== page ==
Reviewed by: Amanda
Rating (out of 5): 3 stars
*Cue X-Files theme*
Kyra Agnew was a mostly normal high schooler. I say mostly because she did stand out in one way—she excelled at softball. Good enough to have top colleges scouting her. But after she wakes up behind a dumpster, she stands out even more. And that’s not a good thing.
Because when she wakes up, she finds she’s been gone for five years. Five. Frickin’. Years.
Her parents are no longer together. Her boyfriend is at college, living the life they’d planned together—with her best friend. Her dad is convinced she was abducted by aliens, and the NSA wants to talk to her. And she can’t stop thinking about Tyler, her boyfriend’s kid brother. He’s not a kid any more. He’s seventeen, and he is hot.
I’m a huge X-Files fan. I loved the paranoia of the show and the questions it raised, so when I heard that Kimberly Derting’s newest book would tackle the idea of alien abduction, I was bouncing up and down excited.
In some ways, my excitement was well founded. There’s plenty of paranoia, confusion, and denial to go around in The Taking. Kyra refuses to believe her father’s theory that she was abducted by aliens. But how else can her disappearance be explained? She was returned looking, thinking, and acting exactly the same as she was the day she disappeared, right down to her softball uniform and the way she smelled—sweaty and grimy, because she’d just pitched a hard game. Literally. For her, everything happened just the day before.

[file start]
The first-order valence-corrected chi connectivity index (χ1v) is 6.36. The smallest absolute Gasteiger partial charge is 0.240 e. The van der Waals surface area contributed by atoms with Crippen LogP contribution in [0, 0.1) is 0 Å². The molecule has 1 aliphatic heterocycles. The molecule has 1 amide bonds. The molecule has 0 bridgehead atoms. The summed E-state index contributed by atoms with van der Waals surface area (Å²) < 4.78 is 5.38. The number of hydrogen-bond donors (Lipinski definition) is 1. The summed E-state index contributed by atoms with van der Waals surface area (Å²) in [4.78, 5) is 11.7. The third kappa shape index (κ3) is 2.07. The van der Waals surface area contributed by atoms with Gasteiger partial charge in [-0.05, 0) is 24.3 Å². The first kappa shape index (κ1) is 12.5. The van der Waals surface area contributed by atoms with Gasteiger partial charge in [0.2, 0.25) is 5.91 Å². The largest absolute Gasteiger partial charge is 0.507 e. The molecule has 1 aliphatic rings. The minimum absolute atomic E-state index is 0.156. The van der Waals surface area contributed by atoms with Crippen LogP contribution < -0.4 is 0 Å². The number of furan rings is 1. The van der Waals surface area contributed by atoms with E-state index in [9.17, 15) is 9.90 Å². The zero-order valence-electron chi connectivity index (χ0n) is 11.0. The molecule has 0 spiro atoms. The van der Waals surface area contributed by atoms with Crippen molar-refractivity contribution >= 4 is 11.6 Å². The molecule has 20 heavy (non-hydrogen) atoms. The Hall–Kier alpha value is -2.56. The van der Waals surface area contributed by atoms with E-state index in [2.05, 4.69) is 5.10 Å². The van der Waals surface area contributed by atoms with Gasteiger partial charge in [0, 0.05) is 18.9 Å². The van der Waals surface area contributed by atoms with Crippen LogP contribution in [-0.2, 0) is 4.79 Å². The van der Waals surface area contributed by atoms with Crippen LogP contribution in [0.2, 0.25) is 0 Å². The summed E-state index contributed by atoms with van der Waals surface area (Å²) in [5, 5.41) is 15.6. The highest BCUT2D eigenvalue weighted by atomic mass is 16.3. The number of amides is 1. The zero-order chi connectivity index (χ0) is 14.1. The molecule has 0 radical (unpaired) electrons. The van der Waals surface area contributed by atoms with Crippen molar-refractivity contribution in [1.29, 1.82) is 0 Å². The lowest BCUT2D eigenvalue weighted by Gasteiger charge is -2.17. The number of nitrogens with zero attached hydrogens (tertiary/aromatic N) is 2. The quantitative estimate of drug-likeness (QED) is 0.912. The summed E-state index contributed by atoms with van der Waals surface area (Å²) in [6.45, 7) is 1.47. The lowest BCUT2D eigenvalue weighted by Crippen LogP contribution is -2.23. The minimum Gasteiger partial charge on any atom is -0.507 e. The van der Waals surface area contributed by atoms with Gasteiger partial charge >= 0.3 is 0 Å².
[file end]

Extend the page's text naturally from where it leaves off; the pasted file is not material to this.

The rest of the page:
So you have to adjust your thinking as Kyra adjusts hers. Legally, she might be twenty-one. She might be an adult in the eyes of the law. But in every other way, every way that matters, she’s still a teenager with another year left in high school. The end result is she sometimes comes off as a whiney brat. Exactly the way a hormonal teenager would act.
When the story focuses on Kyra’s search for answers, when she’s constantly looking over her shoulder to see if she’s being followed, when she’s racing to escape the NSA agents trailing her, you get caught up in the action.
When it switches focus to the thread connecting Kyra and Tyler, it slows almost to a halt. I liked Tyler a lot. His attraction to Kyra made sense; he’d had a crush on her as a kid, and never in a million years thought he’d have a chance with her. Twelve years old when she disappeared, seventeen when she reappears, he’s not about to let this opportunity slip through his fingers. He fell a little on the ‘too perfect’ side of the line sometimes, but overall, I thought he was a good egg, and I wanted him to get the girl.
But why did it have to be Kyra?
If Kyra was as in love with her boyfriend as she thought she was, would she have fallen for someone else so quickly, especially since for her, everything felt like it had happened within the last couple of days? Her quick acceptance of these new feelings, without any breathing room from her breakup, bugged the crap out of me and made the relationship feel lopsided.
The ending’s a cliffhanger that if the whole story had been well executed, I probably would have thrown the book at the wall in frustration. Instead I shrugged and set The Taking gently on my coffee table. I’ll likely pick up the second book, but I think next time around, I’d like less romance, more action.
Sexual Content: Kissing